Sunday, October 30, 2016

Mortgage rates pull back ahead of Federal Reserve meeting

After two weeks of spikes, mortgage rates retreated this week, falling back to where they had hovered most of the summer.
With long-term bonds trading in a narrow band, home loan rates likely have settled in ahead of the Federal Reserve meeting next week. While most observers do not expect the Fed to raise rates in November, they are anticipating a rate hike in December.
At the same time, the financial markets appear reluctant to make any moves ahead of the presidential election, which means mortgage rates are likely to hold steady at least until after Nov. 8., which puts out a weekly mortgage rate trend index, found that 80 percent of the experts it surveyed believe rates will remain unchanged in the coming week, moving less and plus or minus two basis points. (A basis point is 0.01 percentage point.)
According to the latest data released Thursday by Freddie Mac, the 30-year fixed-rate average tumbled to 3.47 percent with an average 0.6 point. (Points are fees paid to a lender equal to 1 percent of the loan amount.) It was 3.52 percent a week ago and 3.76 percent a year ago. The 30-year fixed rate, which had jumped 10 basis points in two weeks, dropped back below 3.5 percent, where it has spent all but two weeks of the past four months.
The 15-year fixed-rate average slipped to 2.78 percent with an average 0.5 point. It was 2.79 percent a week ago and 2.98 percent a year ago.
The five-year adjustable rate average inched down to 2.84 percent with an average 0.4 point. It was 2.85 percent a week ago and 2.89 percent a year ago.
“Mortgage rates continue to be relatively stable and at near record lows,” Sean Becketti, Freddie Mac chief economist, said in a statement. “The 30-year fixed-rate mortgage fell 5 basis points week-over-week to 3.47 percent, erasing last week’s increase. At the same time, the 10-year Treasury yield ended the week relatively flat – up about 2 basis points.”
Meanwhile, mortgage applications declined this week, according to the latest data from the Mortgage Bankers Association.
The market composite index — a measure of total loan application volume — fell 4.1 percent from the previous week. The refinance index fell 2 percent, while the purchase index decreased 7 percent.
The refinance share of mortgage activity accounted for 62.7 percent of all applications.

Sunday, October 2, 2016

Will California real estate experience the toughest year yet in 2017?

Projected to have lowest housing affordability in six years

Los Angeles
The trials that plagued the California housing market in 2016 aren’t expected to get too much better in 2017 as the real estate market is projected to face another year of supply shortages and affordability constraints, according to the "2017 California Housing Market Forecast" released by the California Association of Realtors.
CAR predicted that 2016 would face a shortage of available inventory and continued high costs that would limit the state’s improvement, a predication that ultimately came true according to the state’s real estate agents.
Affordability is only projected to get worse, which is currently already California real estate agents' No. 1 concern for the market.
"Next year, California's housing market will be driven by tight housing supplies and the lowest housing affordability in six years,” said CAR President Pat "Ziggy" Zicarelli.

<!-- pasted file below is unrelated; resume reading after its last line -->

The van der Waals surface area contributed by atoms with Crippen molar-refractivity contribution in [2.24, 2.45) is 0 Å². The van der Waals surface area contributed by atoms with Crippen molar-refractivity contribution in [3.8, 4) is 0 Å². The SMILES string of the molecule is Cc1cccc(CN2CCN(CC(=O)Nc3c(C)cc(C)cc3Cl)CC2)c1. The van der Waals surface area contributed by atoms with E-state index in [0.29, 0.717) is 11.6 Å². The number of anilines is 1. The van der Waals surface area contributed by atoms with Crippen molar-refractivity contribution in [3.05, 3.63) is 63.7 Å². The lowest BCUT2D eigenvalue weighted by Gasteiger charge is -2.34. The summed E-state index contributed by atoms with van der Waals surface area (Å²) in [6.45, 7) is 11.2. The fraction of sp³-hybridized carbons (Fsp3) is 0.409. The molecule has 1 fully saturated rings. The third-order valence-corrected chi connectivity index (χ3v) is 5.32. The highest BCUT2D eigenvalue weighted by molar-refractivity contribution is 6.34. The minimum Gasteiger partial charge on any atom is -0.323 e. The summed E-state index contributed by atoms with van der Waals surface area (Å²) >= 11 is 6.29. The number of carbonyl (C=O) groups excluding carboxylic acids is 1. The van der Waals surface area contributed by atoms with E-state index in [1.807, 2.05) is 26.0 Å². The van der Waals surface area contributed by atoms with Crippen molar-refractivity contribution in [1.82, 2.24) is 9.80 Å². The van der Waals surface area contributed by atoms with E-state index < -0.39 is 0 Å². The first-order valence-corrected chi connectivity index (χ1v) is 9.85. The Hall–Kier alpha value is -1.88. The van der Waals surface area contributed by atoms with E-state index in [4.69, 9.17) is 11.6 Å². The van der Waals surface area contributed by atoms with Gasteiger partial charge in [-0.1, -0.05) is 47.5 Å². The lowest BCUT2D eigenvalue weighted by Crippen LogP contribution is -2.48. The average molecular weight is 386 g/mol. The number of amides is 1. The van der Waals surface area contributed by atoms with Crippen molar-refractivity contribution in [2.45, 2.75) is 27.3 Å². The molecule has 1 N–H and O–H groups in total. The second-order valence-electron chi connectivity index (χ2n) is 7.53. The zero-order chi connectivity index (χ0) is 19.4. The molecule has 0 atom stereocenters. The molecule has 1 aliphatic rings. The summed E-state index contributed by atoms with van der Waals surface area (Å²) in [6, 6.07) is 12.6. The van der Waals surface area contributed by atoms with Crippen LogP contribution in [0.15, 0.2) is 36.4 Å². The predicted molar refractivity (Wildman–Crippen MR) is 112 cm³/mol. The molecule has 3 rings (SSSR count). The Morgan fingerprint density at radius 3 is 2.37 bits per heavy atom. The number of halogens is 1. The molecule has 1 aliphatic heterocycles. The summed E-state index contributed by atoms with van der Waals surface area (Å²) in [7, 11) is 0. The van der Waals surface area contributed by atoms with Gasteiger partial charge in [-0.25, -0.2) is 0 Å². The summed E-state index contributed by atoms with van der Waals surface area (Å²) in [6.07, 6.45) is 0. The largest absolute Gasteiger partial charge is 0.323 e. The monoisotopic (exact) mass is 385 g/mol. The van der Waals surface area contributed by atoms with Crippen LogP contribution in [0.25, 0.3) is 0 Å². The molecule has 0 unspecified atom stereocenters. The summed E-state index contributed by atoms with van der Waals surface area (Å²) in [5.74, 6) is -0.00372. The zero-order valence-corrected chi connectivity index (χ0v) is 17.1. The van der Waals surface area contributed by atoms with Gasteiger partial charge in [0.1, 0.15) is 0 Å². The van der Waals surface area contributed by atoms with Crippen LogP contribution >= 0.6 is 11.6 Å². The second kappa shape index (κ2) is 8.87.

However, he added, "The market will experience regional differences, with more affordable areas, such as the Inland Empire and Central Valley, outperforming the urban coastal centers, where high home prices and a limited availability of homes on the market will hamper sales.”
“As a result, the Southern California and Central Valley regions will see moderate sales increases, while the San Francisco Bay Area will experience a decline as homebuyers migrate to peripheral cities with more affordable options," said Zicarelli.
The CAR predicts existing home sales will modestly increase and rise 1.4% next year to reach 413,000 units, up slightly from the projected 2016 sales figure of 407,300 homes sold. 
Sales in 2016 also will be virtually flat at 407,300 existing, single-family home sales, compared with the 408,800 pace of homes sold in 2015.
Interest rates aren’t estimated to change significantly, with the average 30-year, fixed mortgage interest rates to only rise to 4% in 2017, up from 3.6% in 2016.
Meanwhile, California home prices are forecast to slow down in pace, with the median home price to increase 4.3% to $525,600 in 2017, following a projected 6.2% increase in 2016 to $503,900, representing the slowest rate of price appreciation in six years.
The state’s overall U.S. Gross Domestic Product is projected to grow 2.2% in 2017, after a projected gain of 1.5% in 2016, while California's nonfarm job growth will rise 1.6%, down from a projected 2.3% in 2016.
"With the California economy continuing to outperform the nation, the demand for housing will remain robust even with supply and affordability constraints still very much in evidence. The net result will be California's housing market posting a modest increase in 2017," said CAR Vice President and Chief Economist Leslie Appleton-Young.
"The underlying fundamentals continue to support overall home sales growth, but headwinds, such as global economic uncertainty and deteriorating housing affordability, will temper stronger sales activity," Appleton-Young continued.

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